Genetic Determinants of Sudden Cardiac Death
To evaluate whether genetic variation in selected candidate genes is associated with risk of sudden cardiac death in the general population.
Death, Sudden, Cardiac
|Study Design:||Observational Model: Cohort
Time Perspective: Retrospective
|Official Title:||Genetic Determinants of Sudden Cardiac Death|
- sequence variation [ Time Frame: Ongoing ] [ Designated as safety issue: No ]To determine if sequence variants in SCN5A, KVLQT1, HERG, KCNE1, KCNE2, and RyR2 genes and other candidate genes are associated with an increased risk of SCD in broader populations.
- Single loci and SCD risk [ Time Frame: Ongoing ] [ Designated as safety issue: No ]To test directly for associations between single loci that may have functional significance and SCD risk.
|Study Start Date:||July 2003|
|Study Completion Date:||June 2008|
|Primary Completion Date:||June 2008 (Final data collection date for primary outcome measure)|
Sudden cardiac death (SCD) affects 400,000 individuals each year in the U.S. alone. Over half have no evidence of heart disease prior to death, and the ability to identify those at risk and therefore prevent SCD is poor. Mutations in cardiac ion channel genes including SCN5A, KVLQT1, HERG, KCNE1, KCNE2, and RyR2 have been implicated in monogenic traits with a high risk of SCD, such as the long-QT, Brugada, sudden infant death syndrome, and catecholaminergic polymorphic ventricular tachycardia. Alterations in ion channel function can result in life-threatening ventricular arrhythmias in diverse disease states. Therefore, sequence variants in these genes that alter function or transcription of these ion channels may confer a predisposition to ventricular arrhythmia and SCD in broader populations.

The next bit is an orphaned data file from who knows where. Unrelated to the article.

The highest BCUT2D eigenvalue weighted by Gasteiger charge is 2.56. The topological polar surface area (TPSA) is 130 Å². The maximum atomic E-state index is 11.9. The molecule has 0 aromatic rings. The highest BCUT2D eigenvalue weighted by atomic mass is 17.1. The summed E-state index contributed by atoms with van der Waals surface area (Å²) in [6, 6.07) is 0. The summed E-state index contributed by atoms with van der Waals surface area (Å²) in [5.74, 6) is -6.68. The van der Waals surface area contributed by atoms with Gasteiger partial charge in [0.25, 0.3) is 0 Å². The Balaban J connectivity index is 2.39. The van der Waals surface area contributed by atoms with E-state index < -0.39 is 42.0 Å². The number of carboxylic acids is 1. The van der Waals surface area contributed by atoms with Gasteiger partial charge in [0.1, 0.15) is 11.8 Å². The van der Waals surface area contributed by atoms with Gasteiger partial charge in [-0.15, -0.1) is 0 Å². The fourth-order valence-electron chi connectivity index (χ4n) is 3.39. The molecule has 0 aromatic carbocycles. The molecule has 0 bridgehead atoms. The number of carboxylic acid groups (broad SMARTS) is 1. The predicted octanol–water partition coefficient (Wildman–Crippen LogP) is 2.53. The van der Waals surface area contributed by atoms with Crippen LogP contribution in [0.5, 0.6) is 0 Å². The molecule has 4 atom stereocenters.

This study will determine if sequence variants in the cardiac ion channel genes are associated with an increased risk of sudden cardiac death in apparently healthy populations. Cases of sudden cardiac death will be assembled from five NIH-funded prospective cohorts with a total of 106,314 individuals with existent blood samples. All cohorts are exceptionally well characterized with respect to environmental exposures and have collected medical records on cardiovascular endpoints. The investigators will characterize all coding sequence variation and selected non-coding sequence variation among 100 cases and controls from these cohorts. Using these novel markers, they will define the haplotype block structure (SNPs in linkage disequilibrium) for the six cardiac ion channel genes, including SCN5A, KVLQT1, HERG, KCNE1, KCNE2, and RyR2. They will then employ a nested case-control design and conditional logistic regression to test for associations between haplotypes (haplotype tag SNPs) in both coding and non-coding regions and sudden cardiac death risk. They will also test directly for associations between single loci that may have functional significance and sudden cardiac death risk. An estimated 600 cases of well-documented sudden cardiac death will be confirmed over the first three years of the grant period, and these cases will be matched on age, sex, ethnicity, and geographic location to two control subjects from the same cohort. In addition, based upon known sex-differences in the phenotypic expression of the candidate genes in the primary arrhythmic disorders, the investigators will specifically examine sex-differences in the risk of sudden cardiac death associated with sequence variation in these genes. In addition to these specific ion channel variants, other genetic hypotheses will be addressed in this case-control set. The findings generated will have substantial implications for our understanding of the sudden cardiac death syndrome and risk stratification in the general population.
|Principal Investigator:||Christine M Albert, MD, MPH||Brigham and Women's Hospital|